Environment

What Is A Cove?

A cove is a coastal feature, a small sheltered bay on the coast of an ocean, river, or lake, often associated with scenic beauty.

What Is A Cove?

Coves are geographic features that can be found along the coastline of oceans, rivers, bays, lagoons, and lakes. Its 2 principal characteristics include a sheltered entrance and a bay or inlet-like shape. Coves can be anywhere between 100 and 1,000 feet in width. Because of its sheltered entrance, the water within the cove is calm and lack waves or rapid currents. If the entrance is too narrow, the quality of the cove water will decrease due to a lack of circulation or the cove will trap debris.

How Are Coves Formed?

Circular-shaped coves are formed via differential erosion and weathering. This occurs when the surrounding land is made up of 2 layers: smaller, soft rocks on the bottom and heavier, larger rocks on the top. This soft, bottom layer is often made of limestone, sandstone, or clay. The hard, bottom layer may be made of something like quartz or granite. Erosion and weathering eat away at the bottom layer of rocks, causing the heavier rocks on top to fall. Weathering can occur in several different way, including: rain, wind, ice, plant growth, waves, and acid in seawater.

Early Humans And Coves

Archaeologists have discovered numerous ancient human settlements located around or near coves. It is believed that coves were attractive to early humans for two reasons. In freshwater environments, coves provide a safe and sheltered location for collecting daily water needs. In saltwater environments, coves provide easier access to fish and seafood than the open ocean. This explains why many of these discovered settlements have included fishing artefacts, dating back to 7000 BC (the Mesolithic era).

Famous Coves Around The World

Lulworth Cove

One of the most well-known coves in the world is the Lulworth Cove, located on the southern coast of England. This cove is a popular tourist attraction and receives approximately 1,000,000 visitors annually. It is also considered one of the natural wonders of England.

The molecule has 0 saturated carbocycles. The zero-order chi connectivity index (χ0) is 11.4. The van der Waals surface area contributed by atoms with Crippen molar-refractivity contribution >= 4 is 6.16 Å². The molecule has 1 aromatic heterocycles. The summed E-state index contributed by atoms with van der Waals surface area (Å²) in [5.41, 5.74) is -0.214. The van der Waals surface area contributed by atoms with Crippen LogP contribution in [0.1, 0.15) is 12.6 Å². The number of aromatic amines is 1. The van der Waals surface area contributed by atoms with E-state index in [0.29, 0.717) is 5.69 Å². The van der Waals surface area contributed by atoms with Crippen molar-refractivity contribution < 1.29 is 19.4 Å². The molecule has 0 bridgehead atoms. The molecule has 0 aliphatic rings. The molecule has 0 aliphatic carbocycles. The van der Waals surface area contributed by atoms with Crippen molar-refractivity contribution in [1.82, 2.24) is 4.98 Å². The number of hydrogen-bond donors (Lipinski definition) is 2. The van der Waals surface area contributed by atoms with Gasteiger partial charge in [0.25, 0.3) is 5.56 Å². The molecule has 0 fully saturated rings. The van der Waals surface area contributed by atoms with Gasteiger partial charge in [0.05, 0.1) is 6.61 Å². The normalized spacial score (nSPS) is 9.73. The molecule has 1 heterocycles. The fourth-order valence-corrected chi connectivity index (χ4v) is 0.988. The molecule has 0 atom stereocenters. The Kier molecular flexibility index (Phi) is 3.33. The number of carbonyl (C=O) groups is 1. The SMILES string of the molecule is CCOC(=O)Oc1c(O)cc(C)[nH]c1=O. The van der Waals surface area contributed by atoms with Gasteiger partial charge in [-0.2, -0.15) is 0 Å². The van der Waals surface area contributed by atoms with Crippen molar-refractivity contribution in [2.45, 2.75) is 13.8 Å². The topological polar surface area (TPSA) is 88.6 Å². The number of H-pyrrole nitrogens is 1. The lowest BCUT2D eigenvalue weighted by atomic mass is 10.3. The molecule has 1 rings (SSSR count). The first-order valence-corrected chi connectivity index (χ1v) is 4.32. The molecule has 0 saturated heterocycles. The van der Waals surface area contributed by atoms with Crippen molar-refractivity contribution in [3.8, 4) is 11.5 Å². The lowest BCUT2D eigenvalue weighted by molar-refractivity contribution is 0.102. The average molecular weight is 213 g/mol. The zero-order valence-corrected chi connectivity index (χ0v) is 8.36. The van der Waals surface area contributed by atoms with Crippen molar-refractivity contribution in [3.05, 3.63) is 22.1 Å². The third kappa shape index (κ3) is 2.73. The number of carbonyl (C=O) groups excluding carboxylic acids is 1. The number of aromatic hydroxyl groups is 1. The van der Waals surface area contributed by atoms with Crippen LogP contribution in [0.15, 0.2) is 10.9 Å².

Lulworth Cove was formed due to weathering, the process previously mentioned. Waves on the sea side of the cove eroded away the soft clays and sands below. The outer ring of this cove consists of limestone, clays, and greenstone. The back wall of the cove is made of chalk, a stronger substance.

The coastline, where Lulworth Cove is located, is referred to as Jurassic Coast. This name pays tribute to the significant number of fossils found here. These fossils are more than 10 million years old and are embedded in rocks from several eras, including: Jurassic, Triassic, and Cretaceous.

Other famous coves around the world include: McWay Cove (California, US), Peggy’s Cove (Nova Scotia, Canada), Broadsands Cove (North Devon Coast, UK), and Cathedral Cove (North Island, New Zealand).

McWay Cove

McWay Cove is located along the Pacific coast of California and is recognized for the 80-foot tall waterfall that cascades into its waters. There is one, marked trail that provides visitors with a scenic viewpoint here.

Peggy’s Cove, Halifax, Nova Scotia, Canada

Peggy’s Cove is located 26 miles south of the city of Halifax in Nova Scotia, Canada. This cove is also a popular tourist attraction. A town by the same name is located nearby; it was founded in 1811. This cove was in the path of both Hurricane Juan of 2003 and Hurricane Bill of 2009. Each hurricane caused extensive flooding and damage of the cove and the nearby town.

Broadsands Cove

The Broadsands Cove is unique due to its pebble coastline, which attracts visitors every year.

Cathedral Cove

Cathedral Cove leads to a cavern with a natural arch. Passing through the arch leads to 2 additional coves located further in.

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